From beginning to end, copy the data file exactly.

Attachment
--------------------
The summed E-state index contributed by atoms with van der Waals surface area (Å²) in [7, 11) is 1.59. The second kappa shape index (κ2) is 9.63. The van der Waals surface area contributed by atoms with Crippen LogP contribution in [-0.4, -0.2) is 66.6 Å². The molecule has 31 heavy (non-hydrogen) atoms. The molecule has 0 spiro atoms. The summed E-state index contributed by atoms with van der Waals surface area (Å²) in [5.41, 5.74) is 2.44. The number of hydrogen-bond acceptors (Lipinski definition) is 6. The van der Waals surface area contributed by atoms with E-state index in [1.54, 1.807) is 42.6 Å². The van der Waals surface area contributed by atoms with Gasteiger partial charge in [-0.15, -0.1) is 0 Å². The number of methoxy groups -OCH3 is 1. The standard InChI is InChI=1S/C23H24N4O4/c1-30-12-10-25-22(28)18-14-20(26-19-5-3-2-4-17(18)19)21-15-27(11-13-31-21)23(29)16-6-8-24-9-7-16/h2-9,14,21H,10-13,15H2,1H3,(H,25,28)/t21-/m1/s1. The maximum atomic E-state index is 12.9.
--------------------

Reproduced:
The summed E-state index contributed by atoms with van der Waals surface area (Å²) in [7, 11) is 1.59. The second kappa shape index (κ2) is 9.63. The van der Waals surface area contributed by atoms with Crippen LogP contribution in [-0.4, -0.2) is 66.6 Å². The molecule has 31 heavy (non-hydrogen) atoms. The molecule has 0 spiro atoms. The summed E-state index contributed by atoms with van der Waals surface area (Å²) in [5.41, 5.74) is 2.44. The number of hydrogen-bond acceptors (Lipinski definition) is 6. The van der Waals surface area contributed by atoms with E-state index in [1.54, 1.807) is 42.6 Å². The van der Waals surface area contributed by atoms with Gasteiger partial charge in [-0.15, -0.1) is 0 Å². The number of methoxy groups -OCH3 is 1. The standard InChI is InChI=1S/C23H24N4O4/c1-30-12-10-25-22(28)18-14-20(26-19-5-3-2-4-17(18)19)21-15-27(11-13-31-21)23(29)16-6-8-24-9-7-16/h2-9,14,21H,10-13,15H2,1H3,(H,25,28)/t21-/m1/s1. The maximum atomic E-state index is 12.9.